Oxidative activation of the human carcinogen chromate by arsenite: A model for synergistic metal activation leading to oxidative DNA damage

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Abstract

Human exposure to toxic metals and metalloids in the environment seldom occurs from a single pure compound. Most environmental exposure profiles are heterogeneous with co-exposure occurring coincident with multiple toxic metal species. This co-exposure to metals and metalloids in complex mixtures can result in a synergistic, additive or even depletive toxic response. The complexity of interactions presented by metal mixtures presents a need for convenient and sensitive methods to determine potential toxic responses from such co-exposure. We have studied the reaction between the two commonly associated toxic metals of chromate, Cr(VI), and arsenite, As(III), with regards to the ability of As(III) to reductively activate Cr(VI) to generate oxidative stress and DNA damage. Using a DCF-based fluorescent dye assay we have demonstrated that the redox reaction between As(III) and Cr(VI) yields high valent intermediates of chromium, Cr(V), that are highly oxidizing. This induction of oxidizing potential was dose dependent and did not occur with As(III) or Cr(VI) alone or, with the other major oxidation state of arsenic, arsenate, As(V). The mechanism of oxidation of DCFH to the fluorescent species, DCF, in this reaction was through a direct, metal-based oxidation since addition of radical scavengers did not significantly decrease oxidation of the dye in this system. The addition of a ligand that stabilizes the high valent Cr(V) oxidation state, 2-ethyl-2-hydroxybutyric acid (EHBA), to the chromate and arsenite mixture resulted in an enhancement of DCF fluorescence. The DCF fluorescence observed with the Cr(VI) and As(III) mixture was also found to correlate with oxidative DNA damage as measured by a plasmid nicking assay. These data show how metal-metal interactions in environmental mixtures could result in the synergistic induction of oxidative stress and DNA damage. Further, these data demonstrate the utility of the DCF fluorescence assay as a sensitive method for screening synergistic redox interactions in metal mixtures.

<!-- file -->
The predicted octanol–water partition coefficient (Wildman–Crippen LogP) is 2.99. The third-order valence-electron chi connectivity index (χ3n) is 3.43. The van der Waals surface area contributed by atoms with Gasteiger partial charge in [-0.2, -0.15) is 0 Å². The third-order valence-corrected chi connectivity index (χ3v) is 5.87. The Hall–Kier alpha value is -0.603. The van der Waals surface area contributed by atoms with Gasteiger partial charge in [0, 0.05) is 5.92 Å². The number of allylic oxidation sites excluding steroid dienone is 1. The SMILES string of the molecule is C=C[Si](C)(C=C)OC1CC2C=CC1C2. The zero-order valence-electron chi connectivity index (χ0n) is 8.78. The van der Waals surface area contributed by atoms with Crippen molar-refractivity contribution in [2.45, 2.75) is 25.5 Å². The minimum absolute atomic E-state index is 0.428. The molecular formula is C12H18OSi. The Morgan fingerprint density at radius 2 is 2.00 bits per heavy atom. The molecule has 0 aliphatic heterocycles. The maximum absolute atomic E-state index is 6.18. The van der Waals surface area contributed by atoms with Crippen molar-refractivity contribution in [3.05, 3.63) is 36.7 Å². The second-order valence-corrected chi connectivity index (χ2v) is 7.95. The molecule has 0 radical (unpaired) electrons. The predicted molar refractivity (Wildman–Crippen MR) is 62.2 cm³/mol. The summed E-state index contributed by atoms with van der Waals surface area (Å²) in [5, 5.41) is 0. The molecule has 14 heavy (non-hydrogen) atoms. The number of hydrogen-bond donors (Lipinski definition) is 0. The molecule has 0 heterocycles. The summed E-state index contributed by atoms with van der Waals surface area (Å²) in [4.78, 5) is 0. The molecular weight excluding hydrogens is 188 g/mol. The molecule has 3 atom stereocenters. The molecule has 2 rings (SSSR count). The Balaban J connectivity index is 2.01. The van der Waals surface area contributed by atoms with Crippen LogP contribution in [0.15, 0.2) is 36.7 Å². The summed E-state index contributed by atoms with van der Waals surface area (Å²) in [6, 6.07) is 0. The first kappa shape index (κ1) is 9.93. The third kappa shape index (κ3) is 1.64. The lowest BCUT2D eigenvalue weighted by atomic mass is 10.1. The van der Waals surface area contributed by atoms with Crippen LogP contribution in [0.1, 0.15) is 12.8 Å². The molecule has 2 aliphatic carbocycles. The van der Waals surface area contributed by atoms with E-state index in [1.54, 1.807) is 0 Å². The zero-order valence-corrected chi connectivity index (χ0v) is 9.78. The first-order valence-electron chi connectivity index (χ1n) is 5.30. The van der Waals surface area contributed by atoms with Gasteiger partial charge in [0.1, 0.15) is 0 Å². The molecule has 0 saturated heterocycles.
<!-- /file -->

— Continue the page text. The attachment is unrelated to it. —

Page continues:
Original languageEnglish
Pages (from-to)741-748
Number of pages8
JournalToxicology in Vitro
Volume18
Issue number6
DOIs
StatePublished - Dec 2004

Keywords

  • Arsenic
  • Chromium
  • DCF, dichlorofluorescein
  • DCFH, dichlorofluorescein
  • DCFH-DA, dichlorofluorescein diacetate
  • DNA damage
  • EHBA, 2-ethyl-2-hydroxybutyric acid
  • EPR, electron paramagnetic resonance spectroscopy
  • Oxidation

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